Your wedding day holds enough stress potential without you worrying about having a sneeze attack on your way down the aisle.
Although the world may seem fresh and new on your big day, the truth is that you still have allergies and you want to plan your big day with an ounce of prevention at every turn. The easiest way is to do just that — make your plans far in advance with your and your future spouse’s allergy needs in mind. However, if your wedding date is upon you, there still is an ounce of prevention to be had.
Saving Your Face
If your skin or eyes tend to be easily irritated by makeup, avoid trying anything new before the ceremony. Forego the fantastic concealer your cousin offers you — and this caution goes for new cologne and perfume, as well.
If you’re in an absolute bind and you must use unfamiliar makeup, test it on your wrist. The Asthma and Allergy Foundation of America suggests you apply a small amount to the inside of your wrist and leave it for at least 15 minutes. Gently wash away the makeup and check for any redness, itchiness or tenderness. Unfortunately, this test won’t determine if a type of new mascara will irritate your eyes. To test mascara, apply it to only one set of eyelashes before you apply any other makeup. Again, wait no less than 15 minutes. If no irritation occurs, you’re probably safe. If your eye does feel itchy or dry, you can remove the offending mascara without ruining all your makeup.
Take It Inside
The ceremony’s venue and even the trek to it may hold some pitfalls for seasonal allergy sufferers. An outdoor ceremony and reception may not be the best idea. But even the briefest exposure to the outdoors may be a strong enough dose of pollens and mold spores to trigger hours of hay fever symptoms in some people. If this is a possibility, have a back-up plan and some tissue ready.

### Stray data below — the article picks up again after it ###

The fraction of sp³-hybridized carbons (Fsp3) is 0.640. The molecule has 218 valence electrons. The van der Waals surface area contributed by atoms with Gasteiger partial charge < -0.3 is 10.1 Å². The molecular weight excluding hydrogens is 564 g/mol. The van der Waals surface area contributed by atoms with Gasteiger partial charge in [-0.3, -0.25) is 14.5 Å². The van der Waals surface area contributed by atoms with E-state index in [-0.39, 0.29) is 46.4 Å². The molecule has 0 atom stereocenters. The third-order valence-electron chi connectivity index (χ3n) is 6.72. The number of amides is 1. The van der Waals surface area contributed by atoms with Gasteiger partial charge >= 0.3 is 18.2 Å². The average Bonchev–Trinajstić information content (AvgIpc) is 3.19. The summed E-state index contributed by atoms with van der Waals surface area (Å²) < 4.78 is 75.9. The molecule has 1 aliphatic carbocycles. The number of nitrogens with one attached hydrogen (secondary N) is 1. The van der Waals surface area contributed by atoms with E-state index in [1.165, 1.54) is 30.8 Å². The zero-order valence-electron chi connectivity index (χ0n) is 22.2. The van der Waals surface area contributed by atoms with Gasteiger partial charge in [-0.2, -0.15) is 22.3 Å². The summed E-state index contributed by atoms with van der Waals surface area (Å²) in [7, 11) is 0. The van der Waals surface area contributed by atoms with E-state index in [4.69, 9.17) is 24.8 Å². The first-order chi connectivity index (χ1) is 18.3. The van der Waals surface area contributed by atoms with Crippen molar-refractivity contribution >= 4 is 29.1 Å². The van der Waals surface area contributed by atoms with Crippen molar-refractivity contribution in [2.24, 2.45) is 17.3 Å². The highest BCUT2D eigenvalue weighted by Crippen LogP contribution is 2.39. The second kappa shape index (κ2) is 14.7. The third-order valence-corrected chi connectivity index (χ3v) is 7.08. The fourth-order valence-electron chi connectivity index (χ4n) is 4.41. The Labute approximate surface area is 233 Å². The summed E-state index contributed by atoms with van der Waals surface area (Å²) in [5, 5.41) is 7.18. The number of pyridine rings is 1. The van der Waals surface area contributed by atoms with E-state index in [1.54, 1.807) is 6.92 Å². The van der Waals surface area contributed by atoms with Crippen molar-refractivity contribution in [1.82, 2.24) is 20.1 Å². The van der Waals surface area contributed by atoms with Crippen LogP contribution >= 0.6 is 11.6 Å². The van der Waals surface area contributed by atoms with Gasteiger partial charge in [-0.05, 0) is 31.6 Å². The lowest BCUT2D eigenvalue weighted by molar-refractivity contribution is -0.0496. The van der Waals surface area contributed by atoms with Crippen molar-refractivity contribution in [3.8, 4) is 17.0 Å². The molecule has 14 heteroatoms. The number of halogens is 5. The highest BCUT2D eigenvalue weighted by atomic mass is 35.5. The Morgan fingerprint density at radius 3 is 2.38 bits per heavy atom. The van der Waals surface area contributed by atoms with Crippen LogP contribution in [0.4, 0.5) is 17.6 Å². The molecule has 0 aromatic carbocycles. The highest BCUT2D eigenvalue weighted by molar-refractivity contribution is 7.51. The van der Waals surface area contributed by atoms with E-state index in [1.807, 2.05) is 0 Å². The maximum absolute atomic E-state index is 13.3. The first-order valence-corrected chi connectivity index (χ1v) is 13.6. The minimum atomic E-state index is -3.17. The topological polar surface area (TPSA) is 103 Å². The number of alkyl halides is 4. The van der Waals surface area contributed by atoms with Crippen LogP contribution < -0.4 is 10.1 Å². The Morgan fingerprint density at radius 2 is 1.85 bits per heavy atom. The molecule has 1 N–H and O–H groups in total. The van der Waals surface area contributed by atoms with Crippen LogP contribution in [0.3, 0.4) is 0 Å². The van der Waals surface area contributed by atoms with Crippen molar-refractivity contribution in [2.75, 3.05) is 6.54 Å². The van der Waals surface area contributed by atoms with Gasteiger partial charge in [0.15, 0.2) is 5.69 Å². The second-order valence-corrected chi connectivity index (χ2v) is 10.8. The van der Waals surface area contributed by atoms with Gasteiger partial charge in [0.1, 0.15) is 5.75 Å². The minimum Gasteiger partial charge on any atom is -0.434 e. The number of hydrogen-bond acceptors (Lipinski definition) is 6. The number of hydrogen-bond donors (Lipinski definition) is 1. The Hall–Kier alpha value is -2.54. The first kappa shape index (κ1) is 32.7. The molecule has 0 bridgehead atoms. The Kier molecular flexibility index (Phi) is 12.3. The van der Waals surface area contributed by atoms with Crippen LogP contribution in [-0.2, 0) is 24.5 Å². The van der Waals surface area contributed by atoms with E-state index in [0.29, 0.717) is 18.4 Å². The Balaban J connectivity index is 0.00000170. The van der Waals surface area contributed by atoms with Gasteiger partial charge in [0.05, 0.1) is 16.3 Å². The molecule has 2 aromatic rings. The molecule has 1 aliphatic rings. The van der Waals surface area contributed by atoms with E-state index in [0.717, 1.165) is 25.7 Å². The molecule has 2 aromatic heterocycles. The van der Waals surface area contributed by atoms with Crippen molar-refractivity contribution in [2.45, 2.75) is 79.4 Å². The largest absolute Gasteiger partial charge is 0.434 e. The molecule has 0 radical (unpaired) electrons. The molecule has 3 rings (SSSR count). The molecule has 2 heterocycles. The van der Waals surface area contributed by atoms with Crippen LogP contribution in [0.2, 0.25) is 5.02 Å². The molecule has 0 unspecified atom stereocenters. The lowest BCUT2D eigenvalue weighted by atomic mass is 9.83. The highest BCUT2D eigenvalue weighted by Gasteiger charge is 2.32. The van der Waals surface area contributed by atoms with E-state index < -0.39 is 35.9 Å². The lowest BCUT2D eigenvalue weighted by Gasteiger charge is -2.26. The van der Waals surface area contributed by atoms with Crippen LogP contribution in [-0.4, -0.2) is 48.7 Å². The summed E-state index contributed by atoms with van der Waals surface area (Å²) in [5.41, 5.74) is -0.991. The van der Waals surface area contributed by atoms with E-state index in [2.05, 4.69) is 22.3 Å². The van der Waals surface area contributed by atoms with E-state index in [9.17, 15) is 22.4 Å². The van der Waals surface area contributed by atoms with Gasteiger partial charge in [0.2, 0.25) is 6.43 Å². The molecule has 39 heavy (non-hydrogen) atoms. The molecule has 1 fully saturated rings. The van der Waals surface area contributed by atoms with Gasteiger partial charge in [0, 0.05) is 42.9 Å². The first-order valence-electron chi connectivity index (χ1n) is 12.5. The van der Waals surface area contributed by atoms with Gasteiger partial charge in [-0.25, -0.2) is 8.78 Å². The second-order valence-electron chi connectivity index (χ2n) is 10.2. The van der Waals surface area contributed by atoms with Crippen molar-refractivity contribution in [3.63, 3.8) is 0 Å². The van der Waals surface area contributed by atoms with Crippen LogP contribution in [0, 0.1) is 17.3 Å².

If you don’t already have a prescription antihistamine/decongestant, see your doctor and get one. Of course, this won’t help if you forget them at home in the big rush to get everything and everyone ready and to the church on time. Buy some pill boxes at the drugstore, put a few pills in each one and distribute them to people in the wedding party or close friends who will be attending. Save one for you and one for your future spouse. Chances are, should you find yourself or your intended sneezing away your special day, someone will have remembered to bring the antidote. (Naturally, only take your own prescription.) Since these medications don’t work instantly, you may want to leave yourself a 30 to 45 minute window to arrive at the big event before the march is on. If you do take a medication, be sure to follow the indications; you may need to avoid alcohol.
Once you’ve made it safely to the site of the big event, what a nightmare it would be to discover your eyes are watering uncontrollably because you’re allergic to your boutonniere. An allergy to flowers presents a new opportunity to appreciate the paradox of nature: Flowers are beautiful, but they may hold you or your nose in their grip if you find yourself wearing a bud you are allergic to.
Should your nightmare be blooming right beneath your nose, get rid of it! You, or a close friend attending the big event, might be able to find another, less scented flower or a silk flower to substitute in your boutonniere. If not, save the greenery from it and find some ribbon to create a colorful alternative. Using the ribbon, tie a bow with multiple loops, as fancy as you can, and then tie it to the florist’s pin and greenery. In photographs taken at the event, if the colors of a boutonniere are there on your lapel, no one will be any the wiser.
After the Ceremony
At the reception, don’t trade a romantic departure in a stretch limo for a frantic EMS-chauffeured ride through town after saying, “But I’m allergic to peanuts!” If you suspect a dish contains something that your system just can’t deal with because of a food allergy, ask any of the caterer’s wait staff or the chef about the ingredients.
With any luck, you will make it through your wedding day with a feeling of joy and accomplishment. How many times in your life have you planned and starred in an event that big and important? To be able to do that and to take care of your and your future spouse’s allergy needs is something to be proud of!